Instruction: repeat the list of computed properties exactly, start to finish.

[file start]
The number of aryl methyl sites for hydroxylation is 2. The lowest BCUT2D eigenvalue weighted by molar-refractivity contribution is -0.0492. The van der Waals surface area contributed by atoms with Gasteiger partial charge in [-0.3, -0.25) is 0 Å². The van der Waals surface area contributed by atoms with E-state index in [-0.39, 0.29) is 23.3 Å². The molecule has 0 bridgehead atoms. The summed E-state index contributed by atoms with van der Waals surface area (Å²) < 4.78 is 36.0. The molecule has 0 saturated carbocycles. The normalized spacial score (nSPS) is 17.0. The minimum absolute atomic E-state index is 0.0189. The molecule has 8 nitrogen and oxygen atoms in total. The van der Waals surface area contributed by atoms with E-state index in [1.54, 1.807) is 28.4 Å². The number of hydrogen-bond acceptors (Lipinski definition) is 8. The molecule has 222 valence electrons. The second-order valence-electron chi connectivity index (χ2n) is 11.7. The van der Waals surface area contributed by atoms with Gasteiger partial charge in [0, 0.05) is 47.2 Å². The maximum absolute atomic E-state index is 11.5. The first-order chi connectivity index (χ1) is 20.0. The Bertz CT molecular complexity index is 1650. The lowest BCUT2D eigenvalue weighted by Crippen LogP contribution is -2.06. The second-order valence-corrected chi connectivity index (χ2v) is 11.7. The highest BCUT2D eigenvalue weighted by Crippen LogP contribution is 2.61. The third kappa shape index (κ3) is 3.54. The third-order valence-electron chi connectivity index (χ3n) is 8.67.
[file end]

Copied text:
The number of aryl methyl sites for hydroxylation is 2. The lowest BCUT2D eigenvalue weighted by molar-refractivity contribution is -0.0492. The van der Waals surface area contributed by atoms with Gasteiger partial charge in [-0.3, -0.25) is 0 Å². The van der Waals surface area contributed by atoms with E-state index in [-0.39, 0.29) is 23.3 Å². The molecule has 0 bridgehead atoms. The summed E-state index contributed by atoms with van der Waals surface area (Å²) < 4.78 is 36.0. The molecule has 0 saturated carbocycles. The normalized spacial score (nSPS) is 17.0. The minimum absolute atomic E-state index is 0.0189. The molecule has 8 nitrogen and oxygen atoms in total. The van der Waals surface area contributed by atoms with E-state index in [1.54, 1.807) is 28.4 Å². The number of hydrogen-bond acceptors (Lipinski definition) is 8. The molecule has 222 valence electrons. The second-order valence-electron chi connectivity index (χ2n) is 11.7. The van der Waals surface area contributed by atoms with Gasteiger partial charge in [0, 0.05) is 47.2 Å². The maximum absolute atomic E-state index is 11.5. The first-order chi connectivity index (χ1) is 20.0. The Bertz CT molecular complexity index is 1650. The lowest BCUT2D eigenvalue weighted by Crippen LogP contribution is -2.06. The second-order valence-corrected chi connectivity index (χ2v) is 11.7. The highest BCUT2D eigenvalue weighted by Crippen LogP contribution is 2.61. The third kappa shape index (κ3) is 3.54. The third-order valence-electron chi connectivity index (χ3n) is 8.67.